The 2020 PAL Challenge winners were: The Green Beans! This year’s winning team competed against ten other teams, the uncertainty of the COVID-19 pandemic, transitioning to classes from home, and presenting remotely. 

Congratulations to Abi Blanchard, Olivia Huckel, Aakash Thumaty, and Zachary Walker, who are all seniors at UNC-Chapel Hill! They were a team of diverse backgrounds and majors. We are so proud of them! Want to learn more about our winners, check out this interview of the Green Beans Team and Cara Robinson, our MPA Director of Admissions.

Perks of an MPA!

Still trying to decide what type of graduate degree best suits you? Well, here’s a list of FIVE perks of pursuing a Master of Public Administration degree. 

1. Diversity of Students

MPA programs don’t attract a “specific” type of student. There is no clear track to getting to this degree. So that leads to a diversity of experiences and backgrounds that may be interested in this degree. Which also makes for interesting in-person or virtual classroom discussion.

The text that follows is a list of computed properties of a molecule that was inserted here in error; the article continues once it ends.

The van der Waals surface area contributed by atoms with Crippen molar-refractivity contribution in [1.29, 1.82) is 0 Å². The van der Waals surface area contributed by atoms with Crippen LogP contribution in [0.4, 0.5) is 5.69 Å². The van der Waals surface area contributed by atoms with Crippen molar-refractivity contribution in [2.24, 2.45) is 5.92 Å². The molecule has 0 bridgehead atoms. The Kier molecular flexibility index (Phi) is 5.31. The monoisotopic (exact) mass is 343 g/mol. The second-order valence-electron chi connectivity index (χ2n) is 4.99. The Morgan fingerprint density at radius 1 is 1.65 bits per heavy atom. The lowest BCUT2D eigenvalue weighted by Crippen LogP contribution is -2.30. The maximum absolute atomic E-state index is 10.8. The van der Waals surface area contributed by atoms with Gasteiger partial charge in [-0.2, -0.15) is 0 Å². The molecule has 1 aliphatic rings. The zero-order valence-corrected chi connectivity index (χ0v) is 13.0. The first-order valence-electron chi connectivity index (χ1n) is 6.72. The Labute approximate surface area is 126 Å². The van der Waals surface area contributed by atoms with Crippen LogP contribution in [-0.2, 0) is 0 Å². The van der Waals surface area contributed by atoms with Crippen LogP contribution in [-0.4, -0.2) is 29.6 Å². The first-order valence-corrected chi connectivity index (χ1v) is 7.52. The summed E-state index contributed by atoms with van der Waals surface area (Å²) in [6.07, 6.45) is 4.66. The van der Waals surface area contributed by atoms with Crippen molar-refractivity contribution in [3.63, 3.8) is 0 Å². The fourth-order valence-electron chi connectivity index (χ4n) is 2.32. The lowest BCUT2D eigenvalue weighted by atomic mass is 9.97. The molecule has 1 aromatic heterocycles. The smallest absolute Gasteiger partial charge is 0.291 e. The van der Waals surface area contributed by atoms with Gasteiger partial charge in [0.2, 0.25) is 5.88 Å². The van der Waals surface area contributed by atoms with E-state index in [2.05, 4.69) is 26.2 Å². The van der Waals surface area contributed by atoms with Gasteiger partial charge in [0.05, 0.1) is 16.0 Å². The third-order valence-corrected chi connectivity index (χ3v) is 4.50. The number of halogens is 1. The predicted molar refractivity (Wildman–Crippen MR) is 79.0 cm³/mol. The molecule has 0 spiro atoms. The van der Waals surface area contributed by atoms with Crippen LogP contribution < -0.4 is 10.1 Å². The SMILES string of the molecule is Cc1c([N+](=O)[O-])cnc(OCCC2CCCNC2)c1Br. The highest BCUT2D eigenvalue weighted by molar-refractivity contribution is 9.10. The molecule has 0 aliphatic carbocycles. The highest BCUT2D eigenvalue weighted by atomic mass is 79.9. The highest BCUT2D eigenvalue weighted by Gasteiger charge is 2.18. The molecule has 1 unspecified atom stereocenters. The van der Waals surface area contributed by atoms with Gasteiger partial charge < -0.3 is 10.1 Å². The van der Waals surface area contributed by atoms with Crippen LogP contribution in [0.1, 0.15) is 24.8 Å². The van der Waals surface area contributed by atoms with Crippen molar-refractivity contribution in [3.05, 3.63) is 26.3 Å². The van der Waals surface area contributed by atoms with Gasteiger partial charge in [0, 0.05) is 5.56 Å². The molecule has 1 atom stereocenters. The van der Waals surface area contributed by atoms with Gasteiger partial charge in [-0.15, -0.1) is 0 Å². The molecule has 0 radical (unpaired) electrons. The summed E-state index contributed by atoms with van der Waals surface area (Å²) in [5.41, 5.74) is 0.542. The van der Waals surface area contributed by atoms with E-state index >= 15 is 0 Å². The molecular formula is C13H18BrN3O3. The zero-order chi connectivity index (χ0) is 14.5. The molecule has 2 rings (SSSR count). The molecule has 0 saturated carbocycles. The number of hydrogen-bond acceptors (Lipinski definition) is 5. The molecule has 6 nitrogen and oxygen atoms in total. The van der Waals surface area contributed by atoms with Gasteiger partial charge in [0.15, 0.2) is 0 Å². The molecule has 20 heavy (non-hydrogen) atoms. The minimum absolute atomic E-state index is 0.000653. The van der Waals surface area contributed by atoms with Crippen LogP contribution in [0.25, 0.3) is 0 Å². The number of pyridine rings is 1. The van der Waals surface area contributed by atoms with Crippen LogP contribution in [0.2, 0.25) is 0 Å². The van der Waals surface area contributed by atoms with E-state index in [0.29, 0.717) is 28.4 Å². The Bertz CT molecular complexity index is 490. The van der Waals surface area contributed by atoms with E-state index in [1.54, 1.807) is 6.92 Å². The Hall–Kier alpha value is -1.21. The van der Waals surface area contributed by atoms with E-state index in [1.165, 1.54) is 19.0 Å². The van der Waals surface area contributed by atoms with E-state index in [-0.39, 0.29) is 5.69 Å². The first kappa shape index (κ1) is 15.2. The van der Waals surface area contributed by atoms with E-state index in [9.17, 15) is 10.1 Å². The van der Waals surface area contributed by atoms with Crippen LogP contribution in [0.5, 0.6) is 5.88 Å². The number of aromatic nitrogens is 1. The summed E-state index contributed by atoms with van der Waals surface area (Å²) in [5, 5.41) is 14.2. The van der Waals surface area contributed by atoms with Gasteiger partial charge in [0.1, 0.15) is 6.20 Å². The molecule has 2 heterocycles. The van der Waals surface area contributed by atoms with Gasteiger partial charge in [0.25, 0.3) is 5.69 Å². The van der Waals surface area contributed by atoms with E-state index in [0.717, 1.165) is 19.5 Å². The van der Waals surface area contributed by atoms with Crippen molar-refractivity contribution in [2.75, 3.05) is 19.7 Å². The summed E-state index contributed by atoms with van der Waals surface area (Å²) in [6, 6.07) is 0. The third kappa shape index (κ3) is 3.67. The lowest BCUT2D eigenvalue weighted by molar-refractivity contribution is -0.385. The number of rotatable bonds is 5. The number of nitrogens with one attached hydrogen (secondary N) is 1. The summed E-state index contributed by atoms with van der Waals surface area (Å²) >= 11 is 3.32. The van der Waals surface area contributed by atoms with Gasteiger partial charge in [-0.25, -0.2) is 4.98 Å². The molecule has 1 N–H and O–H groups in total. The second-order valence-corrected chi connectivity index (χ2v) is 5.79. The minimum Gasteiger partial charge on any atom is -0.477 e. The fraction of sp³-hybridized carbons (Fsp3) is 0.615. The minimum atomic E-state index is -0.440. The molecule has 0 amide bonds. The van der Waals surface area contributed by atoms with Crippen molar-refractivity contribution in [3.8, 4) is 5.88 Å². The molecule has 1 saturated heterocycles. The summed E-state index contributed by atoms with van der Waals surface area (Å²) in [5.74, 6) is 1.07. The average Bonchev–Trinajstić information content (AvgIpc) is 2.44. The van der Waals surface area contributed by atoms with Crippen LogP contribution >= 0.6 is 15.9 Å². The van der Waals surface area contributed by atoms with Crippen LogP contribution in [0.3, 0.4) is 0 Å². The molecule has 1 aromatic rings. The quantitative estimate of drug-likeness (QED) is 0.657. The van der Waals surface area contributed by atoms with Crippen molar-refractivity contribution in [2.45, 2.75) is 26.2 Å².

2. Variety in Coursework

If you are someone like me, I love learning! The great thing about an MPA program is that the coursework is not just about how to run public organizations. We study a variety of subjects ranging from law to human capital management to budgeting to leadership! You are challenged in different ways every day. 

3. Leadership Training

Leadership training was one of my favorite parts of the Carolina MPA program. Since MPA programs are expecting you to transition into the public sector and become leaders, coursework is typically focused on helping you hone that skill. In my experience, the coursework allowed me to reflect on the type of leader I am now and who I want to become in the future. 

4. Unlimited Career Paths